Although Medigap plans are standardized across the country, the Medigap cost structure is not. There can be wide differences in the prices for the same coverage plan. This is because each insurance company decides on the pricing structures for its various policies.
Generally these are the main categories of policies:
1. Attained-age policies: With these policies, the premiums start out at a much lower price compared to the other two. However, their cost increases every three to five years – sometimes even faster. In later years it may turn out to be far more expensive than the other options. Also, you may find it more challenging to switch policies later due to the increasing monthly premiums.
2. Issue-age policies: Here the price of the premium depends on your age at the time of purchase. The lower your age, the lower the premium Medigap cost. This policy is not subject to increases with age of the policyholder.
3. Community-related policies: It is similar to the Issue-age policy in that the cost is the same for all members of a particular community, regardless of age. Also, the premiums do not increase as you get older.
Issue-age and Community-related policies start out at higher premiums than Attained-age policy but the long-term advantage is that they don’t experience price increases due to age.
There are other factors that also impact the Medigap cost. Healthcare inflation is one example. Inflation is almost inevitable and it impacts all categories of insurance policies. Other factors that influence the premium costs include the results of your medical underwriting, geographic location and any discounts offered. Additionally, enrolling for a policy during the six month open enrollment can be more cost effective because you have more choices available to you, and the insurance provider cannot deny you coverage based on health issues or tack on an additional charge.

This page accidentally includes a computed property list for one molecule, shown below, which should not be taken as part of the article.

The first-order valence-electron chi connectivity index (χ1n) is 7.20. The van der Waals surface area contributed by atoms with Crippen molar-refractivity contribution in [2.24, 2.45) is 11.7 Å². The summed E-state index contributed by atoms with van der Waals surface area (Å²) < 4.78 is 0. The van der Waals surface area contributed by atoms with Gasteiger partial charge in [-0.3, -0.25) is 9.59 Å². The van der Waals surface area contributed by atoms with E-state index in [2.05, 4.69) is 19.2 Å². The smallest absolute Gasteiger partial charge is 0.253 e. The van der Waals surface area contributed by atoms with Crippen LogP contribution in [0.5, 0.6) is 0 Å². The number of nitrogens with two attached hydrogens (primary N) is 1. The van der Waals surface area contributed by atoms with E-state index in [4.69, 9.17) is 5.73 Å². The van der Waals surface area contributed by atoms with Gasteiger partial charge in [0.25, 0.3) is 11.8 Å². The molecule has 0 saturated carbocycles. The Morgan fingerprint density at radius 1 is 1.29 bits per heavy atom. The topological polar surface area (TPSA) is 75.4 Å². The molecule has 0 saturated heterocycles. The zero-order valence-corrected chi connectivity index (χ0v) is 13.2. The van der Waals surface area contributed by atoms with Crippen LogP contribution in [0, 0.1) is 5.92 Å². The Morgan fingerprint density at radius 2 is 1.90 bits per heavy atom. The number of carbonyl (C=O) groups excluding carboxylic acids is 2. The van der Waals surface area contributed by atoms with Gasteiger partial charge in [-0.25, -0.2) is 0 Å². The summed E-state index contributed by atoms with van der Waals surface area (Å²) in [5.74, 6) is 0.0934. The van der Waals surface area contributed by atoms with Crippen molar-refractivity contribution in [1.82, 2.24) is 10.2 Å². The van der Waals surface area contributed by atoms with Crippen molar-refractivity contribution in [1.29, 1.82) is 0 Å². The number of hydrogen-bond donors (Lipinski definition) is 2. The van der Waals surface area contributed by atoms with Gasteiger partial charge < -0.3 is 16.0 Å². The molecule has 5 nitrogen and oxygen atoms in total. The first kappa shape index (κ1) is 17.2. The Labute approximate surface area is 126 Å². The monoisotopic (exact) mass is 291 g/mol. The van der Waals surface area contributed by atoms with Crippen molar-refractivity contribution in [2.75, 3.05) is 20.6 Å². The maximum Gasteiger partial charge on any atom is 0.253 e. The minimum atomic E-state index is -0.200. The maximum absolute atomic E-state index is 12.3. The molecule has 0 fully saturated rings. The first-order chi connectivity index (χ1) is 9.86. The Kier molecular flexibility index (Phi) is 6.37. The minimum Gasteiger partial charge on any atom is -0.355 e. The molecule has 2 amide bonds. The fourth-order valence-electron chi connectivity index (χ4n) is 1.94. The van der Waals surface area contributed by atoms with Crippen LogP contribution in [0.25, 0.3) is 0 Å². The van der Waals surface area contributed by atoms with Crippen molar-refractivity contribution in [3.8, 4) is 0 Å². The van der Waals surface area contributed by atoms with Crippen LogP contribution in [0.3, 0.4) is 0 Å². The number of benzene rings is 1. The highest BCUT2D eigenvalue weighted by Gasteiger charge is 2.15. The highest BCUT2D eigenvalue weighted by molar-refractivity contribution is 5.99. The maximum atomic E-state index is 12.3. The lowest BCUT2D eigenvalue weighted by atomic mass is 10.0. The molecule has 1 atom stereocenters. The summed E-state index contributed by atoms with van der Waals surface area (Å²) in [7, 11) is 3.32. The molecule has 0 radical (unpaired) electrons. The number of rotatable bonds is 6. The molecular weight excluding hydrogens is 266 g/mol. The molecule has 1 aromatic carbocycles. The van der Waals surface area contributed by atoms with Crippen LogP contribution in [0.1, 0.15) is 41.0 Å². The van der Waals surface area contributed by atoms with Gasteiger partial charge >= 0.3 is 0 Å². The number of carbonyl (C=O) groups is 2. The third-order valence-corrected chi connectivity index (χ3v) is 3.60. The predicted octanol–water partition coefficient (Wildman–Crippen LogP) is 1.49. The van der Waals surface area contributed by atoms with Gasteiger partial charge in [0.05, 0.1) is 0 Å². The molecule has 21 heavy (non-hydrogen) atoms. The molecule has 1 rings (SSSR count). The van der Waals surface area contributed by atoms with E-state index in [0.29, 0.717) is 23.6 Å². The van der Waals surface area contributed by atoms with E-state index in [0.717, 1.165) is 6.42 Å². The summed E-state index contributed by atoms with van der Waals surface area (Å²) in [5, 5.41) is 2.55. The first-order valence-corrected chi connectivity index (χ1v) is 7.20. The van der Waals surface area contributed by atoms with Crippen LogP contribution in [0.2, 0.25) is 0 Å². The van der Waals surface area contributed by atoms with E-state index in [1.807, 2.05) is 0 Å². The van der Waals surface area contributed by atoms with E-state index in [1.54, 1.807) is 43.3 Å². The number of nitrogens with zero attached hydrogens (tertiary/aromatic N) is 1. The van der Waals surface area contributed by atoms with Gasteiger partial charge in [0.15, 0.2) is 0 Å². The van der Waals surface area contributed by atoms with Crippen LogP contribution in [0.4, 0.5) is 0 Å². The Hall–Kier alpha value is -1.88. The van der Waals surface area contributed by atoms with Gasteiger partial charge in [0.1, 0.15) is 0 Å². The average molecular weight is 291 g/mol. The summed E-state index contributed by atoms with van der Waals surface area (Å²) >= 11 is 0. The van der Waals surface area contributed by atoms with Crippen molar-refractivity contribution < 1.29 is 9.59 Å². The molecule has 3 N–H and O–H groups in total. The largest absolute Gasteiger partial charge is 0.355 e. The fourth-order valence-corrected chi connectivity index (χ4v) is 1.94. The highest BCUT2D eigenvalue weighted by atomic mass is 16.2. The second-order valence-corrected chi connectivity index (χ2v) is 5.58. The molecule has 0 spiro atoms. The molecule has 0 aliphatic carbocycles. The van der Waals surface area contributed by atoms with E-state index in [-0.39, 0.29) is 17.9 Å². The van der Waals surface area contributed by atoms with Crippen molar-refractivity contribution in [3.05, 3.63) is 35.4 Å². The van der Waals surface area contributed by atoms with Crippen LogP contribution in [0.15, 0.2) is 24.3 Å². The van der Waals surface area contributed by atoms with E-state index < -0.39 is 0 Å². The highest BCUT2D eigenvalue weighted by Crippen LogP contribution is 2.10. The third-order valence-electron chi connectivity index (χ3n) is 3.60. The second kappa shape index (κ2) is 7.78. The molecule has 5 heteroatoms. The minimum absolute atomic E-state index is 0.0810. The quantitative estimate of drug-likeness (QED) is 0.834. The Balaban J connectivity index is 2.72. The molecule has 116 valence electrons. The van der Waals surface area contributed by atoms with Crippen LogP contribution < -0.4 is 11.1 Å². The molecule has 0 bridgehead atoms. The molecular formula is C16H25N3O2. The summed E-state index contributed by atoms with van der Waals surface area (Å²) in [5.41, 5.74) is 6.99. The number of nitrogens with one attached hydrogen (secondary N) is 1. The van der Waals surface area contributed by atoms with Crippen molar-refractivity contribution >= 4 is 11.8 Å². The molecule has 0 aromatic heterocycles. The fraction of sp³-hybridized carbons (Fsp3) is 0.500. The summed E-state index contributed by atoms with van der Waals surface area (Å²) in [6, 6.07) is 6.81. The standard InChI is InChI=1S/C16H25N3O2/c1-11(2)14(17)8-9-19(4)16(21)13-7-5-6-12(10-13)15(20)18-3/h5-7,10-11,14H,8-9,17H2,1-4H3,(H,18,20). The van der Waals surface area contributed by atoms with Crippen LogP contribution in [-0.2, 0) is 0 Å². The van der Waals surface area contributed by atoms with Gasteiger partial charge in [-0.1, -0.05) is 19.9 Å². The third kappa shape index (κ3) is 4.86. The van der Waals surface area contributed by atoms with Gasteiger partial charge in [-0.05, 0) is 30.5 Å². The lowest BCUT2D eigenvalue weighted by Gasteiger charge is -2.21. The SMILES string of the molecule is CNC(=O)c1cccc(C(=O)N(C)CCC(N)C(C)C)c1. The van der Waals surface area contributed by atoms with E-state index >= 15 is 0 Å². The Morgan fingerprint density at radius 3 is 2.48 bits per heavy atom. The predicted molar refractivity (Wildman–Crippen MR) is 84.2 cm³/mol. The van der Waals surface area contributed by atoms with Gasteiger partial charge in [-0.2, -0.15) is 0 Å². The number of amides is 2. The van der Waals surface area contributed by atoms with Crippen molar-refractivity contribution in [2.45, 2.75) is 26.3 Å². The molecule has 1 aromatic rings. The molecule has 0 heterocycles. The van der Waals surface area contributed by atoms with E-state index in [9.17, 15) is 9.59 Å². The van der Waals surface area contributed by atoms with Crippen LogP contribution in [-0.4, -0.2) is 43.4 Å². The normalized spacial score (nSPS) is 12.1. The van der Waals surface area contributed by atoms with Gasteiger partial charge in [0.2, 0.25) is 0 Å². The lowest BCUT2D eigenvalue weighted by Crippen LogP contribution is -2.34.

In order to get the best plan, it is advisable that you shop around and do some research on the options available. Firstly, determine what level of coverage you want. Your state insurance office can give you a list of insurance premium prices. Alternatively, you can browse through the personal plan finder on Medicare’s Web pages or purchase a copy of Weiss Ratings Supplement Insurance ‘Shoppers’ Guide.
Secondly, make sure you understand each insurance company’s pricing structure. Remember that superior plans provide more benefits but your Medigap cost will also be higher. Also, you should compare the initial cost versus the long-term costs. Generally it is recommended that you opt for an Issue-age or Community-related policy. It may be more expensive initially, but at least you can lock in the premium so that it won’t increase with your age.
With regards to the Issue-age or Community-related policies, it is better to go with their lowest-priced package as you may not always get value for money with the higher priced ones.
As of this year (2013) the writer’s cost for a Plan F Medigap policy was $145. Plan F is good coverage and should protect your savings if you should have a long term illness.